If this case remains good law, there are a number of steps sellers can take to improve their ROT clauses and payment clauses, including ensuring that payment is due on a “day certain irrespective of delivery” and removing any reference to agency. Clauses should either not expressly authorise resale of the goods at all, or if they do, should make sure this right does not continue following default and insolvency.

28 October 2013

TUPE reform and the small workforce

Reform of TUPE consultation in the small business

Just occasionally, as your lawyer, I find myself having to advise you to do something really absurd, because an absurd law requires it. One of those is where I am helping you with the sale of your business with, say, just one employee. I have to tell you that in order to comply strictly with TUPE, you have to ask that single employee to elect a representative, for you to consult about the transfer of his employment. You are not allowed to consult the workforce directly, even if you can get all of them round a table in the pub. The collectivist approach is compulsory and elections have to be held, potentially delaying the sale transaction. In practice, most small employers have still carried out direct consultation, but it did not comply with the legislation.
Even in a one-man company, the sole director-employee should supposedly elect himself as representative before he informs and consults himself, in a scene reminiscent of Blackadder in the Dunny-on-the-Wold by-election.
Fortunately that particular absurdity is going, when the proposed reforms to TUPE are enacted. Businesses with ten or fewer than employees will be allowed to consult employees direct, without the rigmarole of elections, where there is no union and there are no existing representatives. However, this will apply only to “micro-businesses”, so the absurdity remains when a larger enterprise transfers a business with a small workforce.
The obligation to inform and consult on a TUPE transfer remains important. Employers have to provide the workforce (or their representatives) with information about the proposed transfer and, when “measures” are proposed in respect of the workforce, consult them. There are no fixed time limits, but the consultation must be a sufficient time before the transfer to enable the views of the employee representatives to be taken into account. Failure to comply with these obligations can result in a Tribunal award of up to 13 weeks’ pay to the affected employees.
The intended reforms to TUPE include a number of other (largely pro-employer) technical changes, but the general principles remain unchanged. The Government has abandoned proposals to abolish the “change of service provision” aspects of TUPE which are probably its most controversial aspect, requiring a new contract or to take on the old contractor’s workforce when a contract is re-tendered.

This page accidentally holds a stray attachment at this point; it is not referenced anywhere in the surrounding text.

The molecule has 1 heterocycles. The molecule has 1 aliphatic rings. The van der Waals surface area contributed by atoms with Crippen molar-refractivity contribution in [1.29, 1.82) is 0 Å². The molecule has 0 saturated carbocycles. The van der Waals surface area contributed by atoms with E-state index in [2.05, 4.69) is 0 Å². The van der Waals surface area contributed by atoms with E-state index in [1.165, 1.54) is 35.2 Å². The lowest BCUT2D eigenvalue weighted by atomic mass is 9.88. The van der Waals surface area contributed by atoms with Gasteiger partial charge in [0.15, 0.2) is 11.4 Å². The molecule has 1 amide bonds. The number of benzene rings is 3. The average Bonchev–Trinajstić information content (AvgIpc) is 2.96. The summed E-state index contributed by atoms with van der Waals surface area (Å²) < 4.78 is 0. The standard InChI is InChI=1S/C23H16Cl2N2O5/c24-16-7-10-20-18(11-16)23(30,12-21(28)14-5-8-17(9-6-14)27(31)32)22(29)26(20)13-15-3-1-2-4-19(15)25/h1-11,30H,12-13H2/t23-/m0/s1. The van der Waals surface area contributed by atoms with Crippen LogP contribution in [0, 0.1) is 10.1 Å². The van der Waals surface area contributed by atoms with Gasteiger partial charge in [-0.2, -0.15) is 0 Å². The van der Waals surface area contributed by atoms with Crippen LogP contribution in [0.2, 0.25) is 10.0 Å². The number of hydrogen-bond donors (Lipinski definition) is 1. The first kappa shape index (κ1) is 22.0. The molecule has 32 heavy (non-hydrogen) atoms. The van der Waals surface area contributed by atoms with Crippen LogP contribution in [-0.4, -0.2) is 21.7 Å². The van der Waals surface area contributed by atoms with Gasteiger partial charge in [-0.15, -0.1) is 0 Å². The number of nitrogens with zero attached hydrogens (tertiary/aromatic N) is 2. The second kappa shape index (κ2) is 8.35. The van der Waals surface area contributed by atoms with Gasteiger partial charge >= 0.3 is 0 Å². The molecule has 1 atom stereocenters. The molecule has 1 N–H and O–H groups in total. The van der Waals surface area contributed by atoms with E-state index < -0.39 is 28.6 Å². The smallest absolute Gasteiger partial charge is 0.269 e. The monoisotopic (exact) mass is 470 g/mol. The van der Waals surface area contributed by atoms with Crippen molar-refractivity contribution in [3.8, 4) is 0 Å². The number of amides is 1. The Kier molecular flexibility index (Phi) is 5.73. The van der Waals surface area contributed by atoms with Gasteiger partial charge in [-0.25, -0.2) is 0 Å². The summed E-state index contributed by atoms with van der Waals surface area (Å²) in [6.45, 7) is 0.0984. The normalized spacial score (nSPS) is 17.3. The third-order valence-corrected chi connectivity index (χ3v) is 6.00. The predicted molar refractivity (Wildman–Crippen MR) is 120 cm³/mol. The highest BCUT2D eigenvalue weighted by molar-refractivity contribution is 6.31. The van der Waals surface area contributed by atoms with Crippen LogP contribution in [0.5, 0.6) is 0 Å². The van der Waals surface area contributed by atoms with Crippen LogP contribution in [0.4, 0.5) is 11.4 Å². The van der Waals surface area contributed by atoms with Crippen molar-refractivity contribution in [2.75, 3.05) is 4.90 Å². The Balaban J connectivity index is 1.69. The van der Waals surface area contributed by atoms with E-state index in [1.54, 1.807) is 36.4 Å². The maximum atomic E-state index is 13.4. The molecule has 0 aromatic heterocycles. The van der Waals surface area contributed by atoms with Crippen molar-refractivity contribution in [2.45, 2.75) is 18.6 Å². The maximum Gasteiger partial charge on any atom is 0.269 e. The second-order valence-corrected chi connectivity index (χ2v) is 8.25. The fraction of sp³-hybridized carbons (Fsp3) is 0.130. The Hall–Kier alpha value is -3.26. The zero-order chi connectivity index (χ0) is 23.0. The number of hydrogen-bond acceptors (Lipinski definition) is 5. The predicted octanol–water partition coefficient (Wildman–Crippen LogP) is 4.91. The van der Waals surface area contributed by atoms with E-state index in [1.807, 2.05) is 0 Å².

TUPE gets a bad press, but I am old enough – just – to remember how difficult it was to deal with business and assets sales before TUPE came into force in 1982. There was no means of forcing the workforce to transfer, so the transferring employer stood the risk of redundancy or unfair dismissal claims. On the day of completion, the new employer had to write to all staff offering them jobs on the same terms, which could be accepted by turning up for work on Monday morning. The whole thing was complicated and risky, so the legal process for automatic transfer made things a great deal easier for sellers and corporate lawyers, even if not for contractors and employment lawyers.

24 October 2013

Reasonable restrictive covenants

The trend in the cases favours the employer 

The courts continue to take a more employer-friendly view of restrictive covenants in employment contracts (and by extension, in other forms of agreement such as business sales and shareholders' agreements). In Coppage v Safety Net Security Ltd the Court of Appeal was forgiving toward features of the covenant once thought fatal: a non-solicitation clause (an agreement not to poach customers) was upheld even though its wording would include former customers, with no retrospective time limit, and could potentially apply to customers with whom the employee had no personal dealings. The court seemed to be prepared to accept what might otherwise be unreasonable restrictions, if the period for which they applied was short - in this case six months. The short period was a "fundamental consideration of reasonableness" and "a powerful factor in assessing the overall reasonableness of the clause".

The case was about non-solicitation clauses; the attitude to non-compete clauses (excluding the employee from a business sector completely) might well be less sympathetic.